The week at a glance
- Swinhoe's Storm-petrel re-trapped on Fair Isle
- Black-browed Albatross tantalises along south coast
- Black-winged Pratincole reappears in the North East
- Bridled Tern still on Farne Islands
- Short-toed Eagle still in Hampshire
Another particularly quiet week was interjected by a sprinkling of great birds, not least the returning Swinhoe's Storm-petrel on Fair Isle which was retrapped during the early hours of Wednesday 9th. The bird was bearing the tell-tale ring which confirms it as last year's reliable 'second' Swinhoe's, present between 7th August and 3rd September (the first has not been recorded again).
Having now been writing these round-ups for the best part of three years, it's therefore quite significant that compiling this week's proved comfortably the easiest job I've ever had. June, July and sometimes early August can be distinctly quiet affairs, but my notes for this week barely stretched beyond a single page! One bird that did figure heavily, however, was the North-East's Black-winged Pratincole, which became a first for Durham on Saturday when it spent the day at Hurworth Burn Reservoir. Lingering only until early the next morning, it was relocated back in Northumberland — at Holywell Pond — on Sunday evening and was seen again there briefly on Monday morning.
Though it is still early, decent seawatching has been effectively non-existent so far this summer. A couple of exceptions came this week, most notably in the form of a Black-browed Albatross that was seen distantly heading east past Portland Bill (Dorset) early morning on 5th. It was later seen from a boat off Durlston Country Park, in the same county, and then possibles were reported from Worthing (W Sussex) and Dungeness (Kent), though never confirmed. It is reasonably safe to assume that this must be the recent German bird, which has not been seen on Heligoland since mid-June, wandering around — no doubt many still live in hope that it may find one of our own Gannet colonies alluring as it meanders about north-west Europe. The first Cory's Shearwater of the year passed Galley Head (Cork) on 4th, and there was late news of a Wilson's Storm-petrel at sea off the same site on 29th June.
Lingering highlights involved the Bridled Tern, which was still making intermittent visits to the Farne Islands until at least 8th. The Short-toed Eagle was last seen at Pig Bush (Hants) on 2nd, but then relocated not far away at Beaulieu Road Station on 5th. The Lesser Grey Shrike continues to muck about on Unst, lingering at Baltasound until 7th. Not far away, a Marsh Warbler was at Haroldswick on 7th and two remained on Fair Isle to at least 5th. The only Rose-coloured Starling to remain was the Burnley (Lancs) bird to 5th; other notables were a Hoopoe in Wareham (Dorset) on Saturday and a Serin over Beachy Head, in the direction of Eastbourne (E Sussex), on 7th.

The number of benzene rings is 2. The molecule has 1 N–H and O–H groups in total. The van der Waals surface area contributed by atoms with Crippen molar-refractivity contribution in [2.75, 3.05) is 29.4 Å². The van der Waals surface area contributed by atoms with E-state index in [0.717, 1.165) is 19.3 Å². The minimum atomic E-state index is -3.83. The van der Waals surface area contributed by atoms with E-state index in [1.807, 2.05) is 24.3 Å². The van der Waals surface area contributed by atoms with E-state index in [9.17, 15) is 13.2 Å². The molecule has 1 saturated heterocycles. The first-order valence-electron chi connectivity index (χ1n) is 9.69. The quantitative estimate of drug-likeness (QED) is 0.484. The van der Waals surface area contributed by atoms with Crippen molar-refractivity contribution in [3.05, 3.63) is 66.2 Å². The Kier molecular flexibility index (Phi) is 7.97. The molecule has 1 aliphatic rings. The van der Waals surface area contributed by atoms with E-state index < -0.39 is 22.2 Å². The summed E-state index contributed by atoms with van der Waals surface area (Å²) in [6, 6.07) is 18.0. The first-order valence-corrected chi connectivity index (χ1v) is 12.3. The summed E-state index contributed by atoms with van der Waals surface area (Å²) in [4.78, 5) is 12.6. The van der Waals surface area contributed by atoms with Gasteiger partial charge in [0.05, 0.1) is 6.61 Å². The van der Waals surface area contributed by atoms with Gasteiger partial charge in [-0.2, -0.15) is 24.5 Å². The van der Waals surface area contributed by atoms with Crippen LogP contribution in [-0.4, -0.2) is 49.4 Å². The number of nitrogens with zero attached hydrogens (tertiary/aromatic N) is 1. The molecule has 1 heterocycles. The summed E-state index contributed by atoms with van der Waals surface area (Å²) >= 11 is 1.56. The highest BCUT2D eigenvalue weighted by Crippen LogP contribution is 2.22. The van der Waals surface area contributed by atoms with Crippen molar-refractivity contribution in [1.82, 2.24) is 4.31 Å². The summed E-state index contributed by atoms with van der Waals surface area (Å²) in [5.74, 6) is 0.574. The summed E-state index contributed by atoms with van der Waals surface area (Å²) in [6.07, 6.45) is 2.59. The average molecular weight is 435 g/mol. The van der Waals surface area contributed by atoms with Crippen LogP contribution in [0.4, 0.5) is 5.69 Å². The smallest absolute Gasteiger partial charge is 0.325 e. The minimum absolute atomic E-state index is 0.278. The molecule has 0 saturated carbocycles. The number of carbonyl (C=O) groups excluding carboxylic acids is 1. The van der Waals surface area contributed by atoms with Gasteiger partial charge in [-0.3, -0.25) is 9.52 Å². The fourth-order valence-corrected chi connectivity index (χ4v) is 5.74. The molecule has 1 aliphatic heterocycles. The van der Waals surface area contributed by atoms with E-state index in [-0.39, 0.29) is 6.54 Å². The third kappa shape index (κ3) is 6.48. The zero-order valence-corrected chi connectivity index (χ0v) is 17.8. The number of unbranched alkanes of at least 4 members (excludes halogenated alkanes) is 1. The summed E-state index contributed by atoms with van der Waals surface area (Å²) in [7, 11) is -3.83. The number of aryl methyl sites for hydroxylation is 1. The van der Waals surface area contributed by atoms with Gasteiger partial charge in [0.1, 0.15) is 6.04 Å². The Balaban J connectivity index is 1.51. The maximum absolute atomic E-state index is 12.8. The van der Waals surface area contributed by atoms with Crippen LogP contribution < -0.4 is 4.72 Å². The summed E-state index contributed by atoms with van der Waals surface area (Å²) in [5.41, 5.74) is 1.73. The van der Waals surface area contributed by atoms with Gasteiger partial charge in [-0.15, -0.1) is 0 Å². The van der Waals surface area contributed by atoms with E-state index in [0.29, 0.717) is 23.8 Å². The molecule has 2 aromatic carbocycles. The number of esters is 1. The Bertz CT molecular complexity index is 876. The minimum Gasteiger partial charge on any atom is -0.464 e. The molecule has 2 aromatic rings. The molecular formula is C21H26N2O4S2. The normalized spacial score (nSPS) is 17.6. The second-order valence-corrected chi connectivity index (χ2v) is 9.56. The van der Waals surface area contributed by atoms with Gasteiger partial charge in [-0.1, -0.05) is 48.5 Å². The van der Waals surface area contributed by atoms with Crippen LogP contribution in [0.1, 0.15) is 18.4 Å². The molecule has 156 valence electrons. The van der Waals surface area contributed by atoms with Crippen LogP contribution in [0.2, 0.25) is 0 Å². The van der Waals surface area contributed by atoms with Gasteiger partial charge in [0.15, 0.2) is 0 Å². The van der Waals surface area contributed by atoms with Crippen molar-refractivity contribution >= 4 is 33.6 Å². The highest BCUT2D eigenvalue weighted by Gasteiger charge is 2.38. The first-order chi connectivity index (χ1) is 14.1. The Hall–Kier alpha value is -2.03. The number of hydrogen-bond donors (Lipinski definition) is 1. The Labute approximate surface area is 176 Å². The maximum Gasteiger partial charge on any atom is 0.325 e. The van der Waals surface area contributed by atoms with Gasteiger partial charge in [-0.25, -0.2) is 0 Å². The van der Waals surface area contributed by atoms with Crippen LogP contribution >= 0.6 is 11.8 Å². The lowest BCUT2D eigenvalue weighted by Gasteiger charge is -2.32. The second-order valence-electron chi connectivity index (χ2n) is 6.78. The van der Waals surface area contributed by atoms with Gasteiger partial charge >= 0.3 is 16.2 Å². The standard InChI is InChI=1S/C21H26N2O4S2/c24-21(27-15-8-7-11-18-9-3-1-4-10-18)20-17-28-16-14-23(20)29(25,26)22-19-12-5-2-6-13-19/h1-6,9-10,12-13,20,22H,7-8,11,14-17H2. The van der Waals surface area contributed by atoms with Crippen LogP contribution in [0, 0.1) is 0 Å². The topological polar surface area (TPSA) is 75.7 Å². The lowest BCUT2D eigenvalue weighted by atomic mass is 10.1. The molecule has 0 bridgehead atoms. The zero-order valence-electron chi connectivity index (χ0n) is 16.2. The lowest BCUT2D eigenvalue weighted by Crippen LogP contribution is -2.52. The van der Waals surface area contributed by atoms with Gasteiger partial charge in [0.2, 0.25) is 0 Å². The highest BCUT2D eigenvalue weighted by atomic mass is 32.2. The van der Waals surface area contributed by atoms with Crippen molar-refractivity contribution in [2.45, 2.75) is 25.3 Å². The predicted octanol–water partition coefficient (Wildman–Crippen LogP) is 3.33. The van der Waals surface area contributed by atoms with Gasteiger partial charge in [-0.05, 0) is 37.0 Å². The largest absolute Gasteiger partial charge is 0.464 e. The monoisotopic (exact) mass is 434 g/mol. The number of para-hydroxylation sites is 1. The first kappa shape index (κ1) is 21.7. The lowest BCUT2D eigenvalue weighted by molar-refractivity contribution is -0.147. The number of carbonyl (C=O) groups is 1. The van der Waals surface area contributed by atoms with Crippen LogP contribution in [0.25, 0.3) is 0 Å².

Further evidence that the Somerset Levels may be about to add another species to their already impressive list of breeding herons came this week, with three adult Night Herons again seen over Ham Wall at dusk on 3rd and two again on 8th — this follows three records of single birds during June. Also reappearing this week was the Gloucestershire individual, again frequenting the lake in Pittville Park, Cheltenham, from 6th (it was last seen there on 13 June). An early juvenile Purple Heron was reported at Blashford Lakes (Hants) on 4th and the ever-present Cattle Egret was still near Hillsborough (Down).
A Temminck's Stint off Merrion Gates at Sandymount Strand (Dublin) on 5th is the first Irish record since a similar occurrence on the nearby Rogerstown Estuary back on 3 July 2009; meanwhile, the Northumberland bird remained at Derwent Reservoir until 3rd. A fine Spotted Sandpiper was one of the better finds of the week, but it spent only one evening on the banks of the Clyde adjacent to Baron's Haugh RSPB on 6th. Pectoral Sandpipers were new in at Cley (Norfolk) from 3rd and at St Peter's Pool (Orkney) on 7th, in addition to the remaining Unst bird at Haroldswick; the Grey Phalarope also remained on North Ronaldsay (Orkney) and two adult Black-winged Stilts, with their one remaining youngster, were still at Medmerry (W Sussex).
The returning Laughing Gull was still at Ballycotton (Cork) on 5th and the long-staying Ross's Gull remained at Bowling Green Marsh (Devon) all week. An eclipse drake Blue-winged Teal was briefly at Idle Valley (Notts), while the Lesser Scaup continued at Blagdon Lake (Somerset). The presumed escape Black Kite loitered near Wrentham (Suffolk).
News from the wider Western Palearctic was hard to come by, although the occurrence of a Pied Crow in Ceuta, a Spanish outpost on the Moroccan coastline, was notable — whether ship-assisted or not.
Steve Young comments: "When I first saw this image I just thought 'what a lovely shot' and it is just that! John Barlow has captured a splendid photograph of a very photogenic species — it's sharp, beautifully-lit and set to a great background. What makes it, though, is the colourful foxglove which really adds to the overall impression of the image. Take the flower away and a lot of the impact would be lost — despite the skill involved in taking a flight shot of a Stonechat catching a caterpillar! Congratulations to John on his fourth Photo of the Week."
Other notable images
White-faced Storm-petrel, Madeira (Photo: John Fraser)
Bulwer's Petrel, Madeira (Photo: John Fraser)